Principles of general physiology

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Longmans, Green, and Company, 1915 - Physiology - 850 pages
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"Claude Bernard (1878, pp. 116-117) describes what seems to me to be the most profitable attitude to take with regard to the question of vitalism; he says, "There is in reality only one general physics, only one chemistry, and only one mechanics, in which all the phenomenal manifestations of nature are included, both those of living bodies as well as those of inanimate ones. In a word, all the phenomena which make their appearance in a living being obey the same laws as those outside of it. So that one may say that all the manifestations of life are composed of phenomena borrowed from the outer cosmic world, so far as their nature is concerned, possessing, however, a special morphology, in the sense that they are manifested under characteristic forms and by the aid of special physiological instruments." My object, then, is to discuss the physical and chemical processes which intervene in these phenomena, so far as they are known. Vital phenomena being essentially dynamic, the study of physiology consists in the investigation of changes"--Preface. (PsycINFO Database Record (c) 2005 APA, all rights reserved).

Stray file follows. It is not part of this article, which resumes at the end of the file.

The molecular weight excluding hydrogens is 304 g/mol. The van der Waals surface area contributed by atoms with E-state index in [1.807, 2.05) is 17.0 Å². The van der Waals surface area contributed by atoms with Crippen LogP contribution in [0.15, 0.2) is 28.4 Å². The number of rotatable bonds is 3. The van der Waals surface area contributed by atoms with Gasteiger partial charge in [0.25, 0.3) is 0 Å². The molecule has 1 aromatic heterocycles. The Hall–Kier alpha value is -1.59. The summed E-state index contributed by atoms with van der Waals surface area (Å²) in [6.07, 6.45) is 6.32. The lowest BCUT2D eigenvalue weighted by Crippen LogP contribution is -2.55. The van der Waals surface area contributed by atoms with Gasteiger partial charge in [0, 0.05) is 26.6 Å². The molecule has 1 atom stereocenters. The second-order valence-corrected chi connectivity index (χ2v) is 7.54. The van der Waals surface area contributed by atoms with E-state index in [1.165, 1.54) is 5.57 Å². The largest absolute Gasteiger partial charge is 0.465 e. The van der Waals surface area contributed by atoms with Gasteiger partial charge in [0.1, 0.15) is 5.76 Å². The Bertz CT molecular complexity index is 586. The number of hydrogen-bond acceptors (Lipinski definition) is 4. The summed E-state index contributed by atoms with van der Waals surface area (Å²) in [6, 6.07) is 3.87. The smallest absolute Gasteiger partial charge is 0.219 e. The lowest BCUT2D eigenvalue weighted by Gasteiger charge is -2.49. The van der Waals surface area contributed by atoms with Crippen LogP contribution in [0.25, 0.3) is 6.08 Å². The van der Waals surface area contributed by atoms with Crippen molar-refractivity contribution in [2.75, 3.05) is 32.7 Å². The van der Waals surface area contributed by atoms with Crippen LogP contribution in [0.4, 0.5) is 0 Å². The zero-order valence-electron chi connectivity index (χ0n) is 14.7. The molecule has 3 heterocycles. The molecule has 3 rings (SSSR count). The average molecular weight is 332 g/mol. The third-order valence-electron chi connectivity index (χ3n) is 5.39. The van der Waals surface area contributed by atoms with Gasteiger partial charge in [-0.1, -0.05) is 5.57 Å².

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Contents

CHAPTER I
1
Microscopic Vision
7
CHAPTER II
27

52 other sections not shown

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